05 Sep 2019   |   News

Memo to the next EU research commissioner: embrace China, lean on publishers, leave ERC alone

Brussels-based think tank Bruegel says EU must ensure autonomy of European Research Council, find top people to run European Innovation Council and conduct more research with China

The Bruegel report outlines what the successor of commissioner Carlos Moedas (centre) should prioritise in R&D policy. Photo: European Commission

The European Commission should make its Horizon Europe research programme more open to China, according to a memo setting out priorities for the next EU administration due to take office on 1 November.

Past and current research programmes “have not been very successful in establishing links with the best science countries,” the memo drafted by think tank Bruegel says.

Horizon Europe, the EU’s biggest -ever R&D programme, which will run for seven years from 2021, is expected to offer more flexible entry terms to foreign countries, and Bruegel urges special attention for the US and China.

“Selection on the basis of excellence should become the priority for agreements with third countries, with the US and China being among the highest priorities. Links with China in particular should be strengthened,” reads the memo, which is addressed to the person chosen to succeed Carlos Moedas as EU research commissioner. Reports say incoming commission president Ursula von der Leyen may announce her new roster of commissioners as early as next week.

The EU has said it will offer China more say on setting research priorities within its new research programme, but will stop short of allowing it to join as an associate member – a status that allows countries to participate in EU research under the same conditions as member states.

“China does not appear to be an obvious candidate” for association, the EU’s director-general for research Jean-Eric Paquet said last year.

China is not known to have expressed an interest in association status, but Paquet said it would fall short of meeting the required entry criteria anyway. According to the Horizon Europe legal text, associated countries must demonstrate “fair and equitable dealing with intellectual property rights, backed by democratic institutions”.

However, the Chinese can still get involved in parts of the new programme, as long as they bring their own funding.

Cut the cost of science journals

In the world of research, the think tank is also urging Brussels to put its weight behind negotiations for cheaper subscription deals from science publishers.

“You could give the world of open science a big boost by using your power as an important funding agency to negotiate with publishers fair prices for providing open access,” the memo says. “You can also ask your colleague responsible for competition to look into pricing behaviour in this sector.”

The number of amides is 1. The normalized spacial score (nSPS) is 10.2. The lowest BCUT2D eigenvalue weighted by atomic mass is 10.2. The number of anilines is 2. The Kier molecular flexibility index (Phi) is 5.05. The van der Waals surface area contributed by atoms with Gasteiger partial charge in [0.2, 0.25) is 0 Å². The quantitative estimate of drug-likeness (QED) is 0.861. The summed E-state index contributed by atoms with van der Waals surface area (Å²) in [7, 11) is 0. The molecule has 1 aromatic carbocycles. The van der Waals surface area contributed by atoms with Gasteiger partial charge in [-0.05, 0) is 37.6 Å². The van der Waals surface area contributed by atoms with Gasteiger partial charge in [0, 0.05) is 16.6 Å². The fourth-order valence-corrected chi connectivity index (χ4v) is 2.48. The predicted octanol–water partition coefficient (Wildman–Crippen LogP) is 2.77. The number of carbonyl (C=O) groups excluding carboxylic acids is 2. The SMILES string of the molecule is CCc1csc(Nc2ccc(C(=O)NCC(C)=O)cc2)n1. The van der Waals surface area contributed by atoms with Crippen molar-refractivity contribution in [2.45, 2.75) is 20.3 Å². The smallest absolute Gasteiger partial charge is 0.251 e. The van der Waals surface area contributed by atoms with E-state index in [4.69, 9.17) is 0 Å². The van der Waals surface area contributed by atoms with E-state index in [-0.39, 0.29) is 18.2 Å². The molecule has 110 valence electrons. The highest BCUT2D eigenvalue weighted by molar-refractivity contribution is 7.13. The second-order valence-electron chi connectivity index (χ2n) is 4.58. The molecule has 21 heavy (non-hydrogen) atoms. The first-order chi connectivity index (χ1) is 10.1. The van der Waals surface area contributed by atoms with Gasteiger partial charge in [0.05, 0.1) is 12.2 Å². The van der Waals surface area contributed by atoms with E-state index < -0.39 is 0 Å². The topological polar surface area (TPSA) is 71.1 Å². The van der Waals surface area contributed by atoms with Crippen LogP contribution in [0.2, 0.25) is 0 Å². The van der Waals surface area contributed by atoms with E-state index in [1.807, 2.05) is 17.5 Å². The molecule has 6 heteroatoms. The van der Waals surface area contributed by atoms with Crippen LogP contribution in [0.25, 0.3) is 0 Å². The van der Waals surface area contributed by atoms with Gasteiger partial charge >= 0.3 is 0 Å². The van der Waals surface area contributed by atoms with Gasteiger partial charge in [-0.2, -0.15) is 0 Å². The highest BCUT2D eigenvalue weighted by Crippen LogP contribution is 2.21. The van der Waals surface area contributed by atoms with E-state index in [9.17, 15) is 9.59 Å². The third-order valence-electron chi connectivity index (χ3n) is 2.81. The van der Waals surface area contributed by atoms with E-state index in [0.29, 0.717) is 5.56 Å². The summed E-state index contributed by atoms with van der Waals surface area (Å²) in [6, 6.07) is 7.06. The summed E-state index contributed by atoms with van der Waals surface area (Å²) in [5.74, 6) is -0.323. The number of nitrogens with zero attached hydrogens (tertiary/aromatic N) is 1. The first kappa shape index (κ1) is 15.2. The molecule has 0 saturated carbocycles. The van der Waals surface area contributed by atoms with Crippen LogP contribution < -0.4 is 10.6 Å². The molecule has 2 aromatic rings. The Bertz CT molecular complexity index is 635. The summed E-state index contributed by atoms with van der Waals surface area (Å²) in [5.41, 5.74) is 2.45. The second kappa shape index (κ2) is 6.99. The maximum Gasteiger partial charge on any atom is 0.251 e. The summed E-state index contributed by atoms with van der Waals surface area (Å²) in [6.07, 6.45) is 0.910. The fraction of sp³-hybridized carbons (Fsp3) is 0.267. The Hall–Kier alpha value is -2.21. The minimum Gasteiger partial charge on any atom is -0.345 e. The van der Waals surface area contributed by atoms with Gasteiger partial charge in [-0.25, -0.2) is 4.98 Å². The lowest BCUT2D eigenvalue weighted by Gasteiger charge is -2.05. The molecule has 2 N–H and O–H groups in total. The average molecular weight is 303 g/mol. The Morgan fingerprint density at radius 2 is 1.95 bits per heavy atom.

Researchers have already complained to the Commission about how they have no choice but to pay whatever price big publishers set for journal subscriptions – with little transparency over costs.

“What should be ensured is that EU public funds designated for open research do not end up being transferred into excessive publishers’ mark-ups,” the memo says.

No further oversight of ERC

Bruegel also urges the new commission to protect the “successful formula” of the European Research Council (ERC).

“A critical ingredient…. is the autonomy and independence its scientific council has in designing grants and selecting evaluators. There is no need for further oversight of the ERC,” the memo says.

Earlier this year, tension between the agency and the commission administration that oversees it came to a head with the unexpected resignation of the director of the ERC Executive Agency, who cited changing management details that he feared could limit the agency’s flexibility.

On spending, the Horizon Europe programme should give more to climate and innovation research, the memo says.

“The urgency of the climate change challenge could easily justify even higher funding. [And] you can easily justify increased support for innovation.”

Revamp Marie Curie

Meanwhile, the popular Marie Curie scientist training scheme should get a revamp.

“Only a very small part of the current budget, itself already relatively small, is spent on individual fellowships for mobility and research-staff exchanges. Most of the budget is for doctoral training.”

The sums spent on mobility between academia and industry, and on fellowships for non-EU researchers and EU researchers outside the EU, are also minimal, the memo says. “China, in particular, is significantly underrepresented.”

The report says that most of the money in this scheme is for staff transfers within Europe and so far, exchanges involving the central and eastern countries that joined the EU in 2004 and after, have been limited. 

The authors believe the European Innovation Council (EIC) can “become a reputable label of excellence”, provided it attracts top managers.

“It is critical that you install an EIC governance model like the ERC, based on a sufficiently autonomous council composed of recognised technology leaders, who can design the programme and select the evaluators,” the memo says.

The potential for the EIC to make a mark is more obvious for the early stages of financing, less so for later phases of financing, the memo adds.

 

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